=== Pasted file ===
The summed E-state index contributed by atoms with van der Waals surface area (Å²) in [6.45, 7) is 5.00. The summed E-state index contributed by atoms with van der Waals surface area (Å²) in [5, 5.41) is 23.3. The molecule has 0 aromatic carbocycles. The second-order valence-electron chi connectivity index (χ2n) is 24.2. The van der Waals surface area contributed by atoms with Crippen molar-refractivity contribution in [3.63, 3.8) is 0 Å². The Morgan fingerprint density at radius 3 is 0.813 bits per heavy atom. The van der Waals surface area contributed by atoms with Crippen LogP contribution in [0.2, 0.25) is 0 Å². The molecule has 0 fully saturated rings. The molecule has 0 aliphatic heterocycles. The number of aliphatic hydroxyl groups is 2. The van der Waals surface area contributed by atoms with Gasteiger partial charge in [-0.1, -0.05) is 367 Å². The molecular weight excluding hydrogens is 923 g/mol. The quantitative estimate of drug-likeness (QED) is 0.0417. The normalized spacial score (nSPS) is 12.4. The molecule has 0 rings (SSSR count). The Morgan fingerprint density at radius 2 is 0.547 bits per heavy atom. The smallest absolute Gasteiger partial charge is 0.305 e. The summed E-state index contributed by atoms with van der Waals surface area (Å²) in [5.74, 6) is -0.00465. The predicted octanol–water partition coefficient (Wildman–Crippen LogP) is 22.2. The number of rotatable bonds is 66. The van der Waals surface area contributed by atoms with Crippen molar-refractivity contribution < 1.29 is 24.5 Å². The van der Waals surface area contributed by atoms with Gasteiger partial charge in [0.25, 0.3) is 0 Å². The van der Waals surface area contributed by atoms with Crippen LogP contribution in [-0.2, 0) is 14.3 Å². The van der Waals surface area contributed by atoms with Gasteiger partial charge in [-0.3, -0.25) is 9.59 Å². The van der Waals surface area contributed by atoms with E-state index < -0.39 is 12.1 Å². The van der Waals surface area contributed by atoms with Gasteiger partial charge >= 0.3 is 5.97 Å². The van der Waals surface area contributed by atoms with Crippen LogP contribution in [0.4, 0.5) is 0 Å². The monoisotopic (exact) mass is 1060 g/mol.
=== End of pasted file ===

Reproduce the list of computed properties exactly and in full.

The summed E-state index contributed by atoms with van der Waals surface area (Å²) in [6.45, 7) is 5.00. The summed E-state index contributed by atoms with van der Waals surface area (Å²) in [5, 5.41) is 23.3. The molecule has 0 aromatic carbocycles. The second-order valence-electron chi connectivity index (χ2n) is 24.2. The van der Waals surface area contributed by atoms with Crippen molar-refractivity contribution in [3.63, 3.8) is 0 Å². The Morgan fingerprint density at radius 3 is 0.813 bits per heavy atom. The van der Waals surface area contributed by atoms with Crippen LogP contribution in [0.2, 0.25) is 0 Å². The molecule has 0 fully saturated rings. The molecule has 0 aliphatic heterocycles. The number of aliphatic hydroxyl groups is 2. The van der Waals surface area contributed by atoms with Gasteiger partial charge in [-0.1, -0.05) is 367 Å². The molecular weight excluding hydrogens is 923 g/mol. The quantitative estimate of drug-likeness (QED) is 0.0417. The normalized spacial score (nSPS) is 12.4. The molecule has 0 rings (SSSR count). The Morgan fingerprint density at radius 2 is 0.547 bits per heavy atom. The smallest absolute Gasteiger partial charge is 0.305 e. The summed E-state index contributed by atoms with van der Waals surface area (Å²) in [5.74, 6) is -0.00465. The predicted octanol–water partition coefficient (Wildman–Crippen LogP) is 22.2. The number of rotatable bonds is 66. The van der Waals surface area contributed by atoms with Crippen molar-refractivity contribution < 1.29 is 24.5 Å². The van der Waals surface area contributed by atoms with Gasteiger partial charge in [0.25, 0.3) is 0 Å². The van der Waals surface area contributed by atoms with Crippen LogP contribution in [-0.2, 0) is 14.3 Å². The van der Waals surface area contributed by atoms with Gasteiger partial charge in [-0.3, -0.25) is 9.59 Å². The van der Waals surface area contributed by atoms with E-state index < -0.39 is 12.1 Å². The van der Waals surface area contributed by atoms with Gasteiger partial charge >= 0.3 is 5.97 Å². The van der Waals surface area contributed by atoms with Crippen LogP contribution in [0.4, 0.5) is 0 Å². The monoisotopic (exact) mass is 1060 g/mol.